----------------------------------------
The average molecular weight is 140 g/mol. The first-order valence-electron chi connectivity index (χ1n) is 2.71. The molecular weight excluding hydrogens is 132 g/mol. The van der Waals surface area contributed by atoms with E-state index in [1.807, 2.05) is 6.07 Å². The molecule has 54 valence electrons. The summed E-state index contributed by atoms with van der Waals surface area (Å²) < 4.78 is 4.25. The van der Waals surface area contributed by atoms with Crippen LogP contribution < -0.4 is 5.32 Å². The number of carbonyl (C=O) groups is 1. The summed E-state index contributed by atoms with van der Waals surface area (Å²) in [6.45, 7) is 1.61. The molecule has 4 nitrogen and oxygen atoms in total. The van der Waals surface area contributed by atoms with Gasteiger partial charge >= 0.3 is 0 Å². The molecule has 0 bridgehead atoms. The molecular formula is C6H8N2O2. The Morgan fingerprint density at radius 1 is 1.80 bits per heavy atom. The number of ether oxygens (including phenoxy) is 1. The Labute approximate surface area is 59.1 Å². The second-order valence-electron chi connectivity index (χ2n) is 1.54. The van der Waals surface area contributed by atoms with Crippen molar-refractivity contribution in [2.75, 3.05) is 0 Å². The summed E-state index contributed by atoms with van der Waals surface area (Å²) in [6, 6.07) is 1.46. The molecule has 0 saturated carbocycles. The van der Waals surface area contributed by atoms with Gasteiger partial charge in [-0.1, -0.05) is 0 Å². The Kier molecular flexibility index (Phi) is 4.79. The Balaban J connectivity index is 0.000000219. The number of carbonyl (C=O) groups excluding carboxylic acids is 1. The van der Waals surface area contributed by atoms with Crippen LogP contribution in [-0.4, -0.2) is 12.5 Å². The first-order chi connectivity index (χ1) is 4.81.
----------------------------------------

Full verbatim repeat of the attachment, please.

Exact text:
The average molecular weight is 140 g/mol. The first-order valence-electron chi connectivity index (χ1n) is 2.71. The molecular weight excluding hydrogens is 132 g/mol. The van der Waals surface area contributed by atoms with E-state index in [1.807, 2.05) is 6.07 Å². The molecule has 54 valence electrons. The summed E-state index contributed by atoms with van der Waals surface area (Å²) < 4.78 is 4.25. The van der Waals surface area contributed by atoms with Crippen LogP contribution < -0.4 is 5.32 Å². The number of carbonyl (C=O) groups is 1. The summed E-state index contributed by atoms with van der Waals surface area (Å²) in [6.45, 7) is 1.61. The molecule has 4 nitrogen and oxygen atoms in total. The van der Waals surface area contributed by atoms with Gasteiger partial charge >= 0.3 is 0 Å². The molecule has 0 bridgehead atoms. The molecular formula is C6H8N2O2. The Morgan fingerprint density at radius 1 is 1.80 bits per heavy atom. The number of ether oxygens (including phenoxy) is 1. The Labute approximate surface area is 59.1 Å². The second-order valence-electron chi connectivity index (χ2n) is 1.54. The van der Waals surface area contributed by atoms with Crippen molar-refractivity contribution in [2.75, 3.05) is 0 Å². The summed E-state index contributed by atoms with van der Waals surface area (Å²) in [6, 6.07) is 1.46. The molecule has 0 saturated carbocycles. The van der Waals surface area contributed by atoms with Gasteiger partial charge in [-0.1, -0.05) is 0 Å². The Kier molecular flexibility index (Phi) is 4.79. The Balaban J connectivity index is 0.000000219. The number of carbonyl (C=O) groups excluding carboxylic acids is 1. The van der Waals surface area contributed by atoms with Crippen LogP contribution in [-0.4, -0.2) is 12.5 Å². The first-order chi connectivity index (χ1) is 4.81.